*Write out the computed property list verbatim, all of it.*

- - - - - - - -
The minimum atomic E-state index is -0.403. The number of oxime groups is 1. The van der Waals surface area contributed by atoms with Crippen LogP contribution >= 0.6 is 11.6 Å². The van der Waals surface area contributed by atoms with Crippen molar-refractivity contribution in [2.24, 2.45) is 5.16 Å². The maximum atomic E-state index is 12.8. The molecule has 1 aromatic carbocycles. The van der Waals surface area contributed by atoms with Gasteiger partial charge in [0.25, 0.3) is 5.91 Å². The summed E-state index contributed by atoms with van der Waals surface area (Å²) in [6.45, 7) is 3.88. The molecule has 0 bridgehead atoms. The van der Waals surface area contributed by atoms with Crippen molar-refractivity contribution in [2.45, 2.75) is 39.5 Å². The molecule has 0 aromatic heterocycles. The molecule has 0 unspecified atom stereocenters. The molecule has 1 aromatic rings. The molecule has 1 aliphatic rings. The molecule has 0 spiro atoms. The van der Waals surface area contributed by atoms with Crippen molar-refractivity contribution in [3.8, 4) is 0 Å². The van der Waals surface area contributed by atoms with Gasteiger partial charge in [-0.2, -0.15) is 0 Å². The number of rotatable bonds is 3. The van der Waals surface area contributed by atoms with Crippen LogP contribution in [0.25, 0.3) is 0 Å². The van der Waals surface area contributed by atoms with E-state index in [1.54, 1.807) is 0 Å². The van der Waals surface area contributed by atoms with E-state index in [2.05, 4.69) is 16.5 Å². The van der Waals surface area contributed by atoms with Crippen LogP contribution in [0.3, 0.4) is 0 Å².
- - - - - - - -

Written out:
The minimum atomic E-state index is -0.403. The number of oxime groups is 1. The van der Waals surface area contributed by atoms with Crippen LogP contribution >= 0.6 is 11.6 Å². The van der Waals surface area contributed by atoms with Crippen molar-refractivity contribution in [2.24, 2.45) is 5.16 Å². The maximum atomic E-state index is 12.8. The molecule has 1 aromatic carbocycles. The van der Waals surface area contributed by atoms with Gasteiger partial charge in [0.25, 0.3) is 5.91 Å². The summed E-state index contributed by atoms with van der Waals surface area (Å²) in [6.45, 7) is 3.88. The molecule has 0 bridgehead atoms. The van der Waals surface area contributed by atoms with Crippen molar-refractivity contribution in [2.45, 2.75) is 39.5 Å². The molecule has 0 aromatic heterocycles. The molecule has 0 unspecified atom stereocenters. The molecule has 1 aromatic rings. The molecule has 1 aliphatic rings. The molecule has 0 spiro atoms. The van der Waals surface area contributed by atoms with Crippen molar-refractivity contribution in [3.8, 4) is 0 Å². The van der Waals surface area contributed by atoms with Gasteiger partial charge in [-0.2, -0.15) is 0 Å². The number of rotatable bonds is 3. The van der Waals surface area contributed by atoms with Crippen LogP contribution in [0.25, 0.3) is 0 Å². The van der Waals surface area contributed by atoms with E-state index in [1.54, 1.807) is 0 Å². The van der Waals surface area contributed by atoms with E-state index in [2.05, 4.69) is 16.5 Å². The van der Waals surface area contributed by atoms with Crippen LogP contribution in [0.3, 0.4) is 0 Å².